It remains all about central bankers after another market surge on the back of new central bank easing. As expected the Federal Reserve moved out the date that it expected to provide "exceptionally low" rates from 2014 to mid 2015, and followed that up with a (for now) unlimited quantitative easing program pegged at $40B a month. The surprise was all of these proceeds will be directed to the mortgage backed securities market, rather than a mix of Treasuries and MBS as had been expected. Further, the key phrase today was as follows:
If the outlook for the labor market does not improve substantially, the Committee will continue its purchases of agency mortgage-backed securities, undertake additional asset purchases, and employ its other policy tools as appropriate until such improvement is achieved in a context of price stability.
Hence, unlike previous rounds of quantitative easing which had a pre determined limit, this one is open ended and potentially infinite. If you believe many of American's employment problems are structural (globalization, automation, etc) rather than cyclical this program could be in place for a very long time.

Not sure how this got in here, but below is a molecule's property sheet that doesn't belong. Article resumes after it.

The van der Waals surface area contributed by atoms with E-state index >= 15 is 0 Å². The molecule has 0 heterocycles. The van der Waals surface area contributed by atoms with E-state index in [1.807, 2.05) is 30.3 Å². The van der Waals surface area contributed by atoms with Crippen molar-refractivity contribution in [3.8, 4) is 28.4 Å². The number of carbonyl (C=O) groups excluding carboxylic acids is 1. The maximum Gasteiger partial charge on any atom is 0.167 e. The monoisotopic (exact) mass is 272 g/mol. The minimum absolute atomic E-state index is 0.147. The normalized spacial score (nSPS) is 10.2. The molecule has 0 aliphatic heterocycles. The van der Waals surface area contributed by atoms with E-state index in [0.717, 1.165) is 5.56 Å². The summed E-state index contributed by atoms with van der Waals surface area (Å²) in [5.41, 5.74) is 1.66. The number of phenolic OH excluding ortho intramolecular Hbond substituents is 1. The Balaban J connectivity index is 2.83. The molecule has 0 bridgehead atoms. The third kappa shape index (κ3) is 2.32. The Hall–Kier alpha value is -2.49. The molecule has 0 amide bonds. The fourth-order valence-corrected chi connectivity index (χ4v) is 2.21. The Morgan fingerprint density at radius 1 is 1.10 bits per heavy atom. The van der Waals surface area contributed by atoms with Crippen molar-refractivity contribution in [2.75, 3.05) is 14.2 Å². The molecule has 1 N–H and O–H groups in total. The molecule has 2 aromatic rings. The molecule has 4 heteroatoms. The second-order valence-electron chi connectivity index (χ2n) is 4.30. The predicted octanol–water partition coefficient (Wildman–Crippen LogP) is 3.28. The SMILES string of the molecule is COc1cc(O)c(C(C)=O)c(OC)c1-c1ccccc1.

The S&P 500 gained 1.6% and the NASDAQ 1.3%. Volume picked up noticably as this was a solid day of accumulation. The S&P 500 has now surged over the top end of the ascending channel it has been in, posing some near term risks as things have become frothy:
The NASDAQ , after pulling back to the highs of the previous range did a U-turn as well.
The dollar has been hurt the past few weeks...
...and money continues to flow into commodities of all sorts, as the CRB index is at a 6+ month high....
....meanwhile gold continues to rally on the curreny devaluation trade.
Meanwhile back in the "real" economy, U.S. companies face the prospect of the lowest revenue growth in a decade (excluding the 2008-2009 crisis) putting into effect a very interesting cross current where earnings will be pressured, but the liquidity spigot will be forced to create an expanded P/E multiple for stock prices to continue to go up.